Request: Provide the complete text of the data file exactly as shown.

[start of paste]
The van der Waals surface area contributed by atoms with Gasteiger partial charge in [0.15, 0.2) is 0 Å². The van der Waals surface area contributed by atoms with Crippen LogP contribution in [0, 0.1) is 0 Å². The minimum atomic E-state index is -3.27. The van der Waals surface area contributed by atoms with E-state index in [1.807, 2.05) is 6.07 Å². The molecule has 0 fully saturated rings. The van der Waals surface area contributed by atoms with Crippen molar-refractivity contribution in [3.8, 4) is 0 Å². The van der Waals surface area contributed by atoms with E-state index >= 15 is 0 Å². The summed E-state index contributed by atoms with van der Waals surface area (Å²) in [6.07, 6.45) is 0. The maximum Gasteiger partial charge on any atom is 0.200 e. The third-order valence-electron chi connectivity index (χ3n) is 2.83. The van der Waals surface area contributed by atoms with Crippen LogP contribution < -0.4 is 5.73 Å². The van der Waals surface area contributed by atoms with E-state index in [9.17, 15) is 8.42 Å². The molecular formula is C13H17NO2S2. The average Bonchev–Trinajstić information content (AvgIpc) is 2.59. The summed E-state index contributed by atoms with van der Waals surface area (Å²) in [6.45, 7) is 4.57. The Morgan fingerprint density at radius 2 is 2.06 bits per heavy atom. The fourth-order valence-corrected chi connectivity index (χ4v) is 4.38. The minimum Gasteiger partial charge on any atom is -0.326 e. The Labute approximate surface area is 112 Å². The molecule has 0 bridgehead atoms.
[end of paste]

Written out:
The van der Waals surface area contributed by atoms with Gasteiger partial charge in [0.15, 0.2) is 0 Å². The van der Waals surface area contributed by atoms with Crippen LogP contribution in [0, 0.1) is 0 Å². The minimum atomic E-state index is -3.27. The van der Waals surface area contributed by atoms with E-state index in [1.807, 2.05) is 6.07 Å². The molecule has 0 fully saturated rings. The van der Waals surface area contributed by atoms with Crippen molar-refractivity contribution in [3.8, 4) is 0 Å². The van der Waals surface area contributed by atoms with E-state index >= 15 is 0 Å². The summed E-state index contributed by atoms with van der Waals surface area (Å²) in [6.07, 6.45) is 0. The maximum Gasteiger partial charge on any atom is 0.200 e. The third-order valence-electron chi connectivity index (χ3n) is 2.83. The van der Waals surface area contributed by atoms with Crippen LogP contribution < -0.4 is 5.73 Å². The van der Waals surface area contributed by atoms with E-state index in [9.17, 15) is 8.42 Å². The molecular formula is C13H17NO2S2. The average Bonchev–Trinajstić information content (AvgIpc) is 2.59. The summed E-state index contributed by atoms with van der Waals surface area (Å²) in [6.45, 7) is 4.57. The Morgan fingerprint density at radius 2 is 2.06 bits per heavy atom. The fourth-order valence-corrected chi connectivity index (χ4v) is 4.38. The minimum Gasteiger partial charge on any atom is -0.326 e. The Labute approximate surface area is 112 Å². The molecule has 0 bridgehead atoms.